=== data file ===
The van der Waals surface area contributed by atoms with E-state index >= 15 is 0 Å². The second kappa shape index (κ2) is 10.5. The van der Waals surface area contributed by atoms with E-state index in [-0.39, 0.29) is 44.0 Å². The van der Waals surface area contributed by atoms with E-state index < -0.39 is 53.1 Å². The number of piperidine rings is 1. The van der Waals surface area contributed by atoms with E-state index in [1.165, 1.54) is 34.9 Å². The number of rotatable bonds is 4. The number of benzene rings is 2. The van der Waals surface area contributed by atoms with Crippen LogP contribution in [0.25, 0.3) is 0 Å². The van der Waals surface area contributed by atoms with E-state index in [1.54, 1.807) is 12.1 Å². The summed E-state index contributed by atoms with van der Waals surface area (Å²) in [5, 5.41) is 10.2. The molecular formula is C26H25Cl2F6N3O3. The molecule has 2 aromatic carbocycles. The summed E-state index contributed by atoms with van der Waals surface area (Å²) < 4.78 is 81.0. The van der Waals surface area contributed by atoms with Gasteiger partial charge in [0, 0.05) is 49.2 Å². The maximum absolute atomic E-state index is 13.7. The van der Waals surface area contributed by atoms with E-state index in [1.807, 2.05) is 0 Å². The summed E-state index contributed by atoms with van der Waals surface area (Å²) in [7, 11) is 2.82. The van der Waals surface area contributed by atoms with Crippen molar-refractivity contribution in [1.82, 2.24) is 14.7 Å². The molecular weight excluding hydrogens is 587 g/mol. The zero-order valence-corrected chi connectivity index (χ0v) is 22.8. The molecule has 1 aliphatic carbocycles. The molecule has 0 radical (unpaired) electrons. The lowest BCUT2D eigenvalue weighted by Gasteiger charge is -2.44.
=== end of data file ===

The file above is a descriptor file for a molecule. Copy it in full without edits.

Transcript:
The van der Waals surface area contributed by atoms with E-state index >= 15 is 0 Å². The second kappa shape index (κ2) is 10.5. The van der Waals surface area contributed by atoms with E-state index in [-0.39, 0.29) is 44.0 Å². The van der Waals surface area contributed by atoms with E-state index < -0.39 is 53.1 Å². The number of piperidine rings is 1. The van der Waals surface area contributed by atoms with E-state index in [1.165, 1.54) is 34.9 Å². The number of rotatable bonds is 4. The number of benzene rings is 2. The van der Waals surface area contributed by atoms with Crippen LogP contribution in [0.25, 0.3) is 0 Å². The van der Waals surface area contributed by atoms with E-state index in [1.54, 1.807) is 12.1 Å². The summed E-state index contributed by atoms with van der Waals surface area (Å²) in [5, 5.41) is 10.2. The molecular formula is C26H25Cl2F6N3O3. The molecule has 2 aromatic carbocycles. The summed E-state index contributed by atoms with van der Waals surface area (Å²) < 4.78 is 81.0. The van der Waals surface area contributed by atoms with Gasteiger partial charge in [0, 0.05) is 49.2 Å². The maximum absolute atomic E-state index is 13.7. The van der Waals surface area contributed by atoms with E-state index in [1.807, 2.05) is 0 Å². The summed E-state index contributed by atoms with van der Waals surface area (Å²) in [7, 11) is 2.82. The van der Waals surface area contributed by atoms with Crippen molar-refractivity contribution in [1.82, 2.24) is 14.7 Å². The molecular weight excluding hydrogens is 587 g/mol. The zero-order valence-corrected chi connectivity index (χ0v) is 22.8. The molecule has 1 aliphatic carbocycles. The molecule has 0 radical (unpaired) electrons. The lowest BCUT2D eigenvalue weighted by Gasteiger charge is -2.44.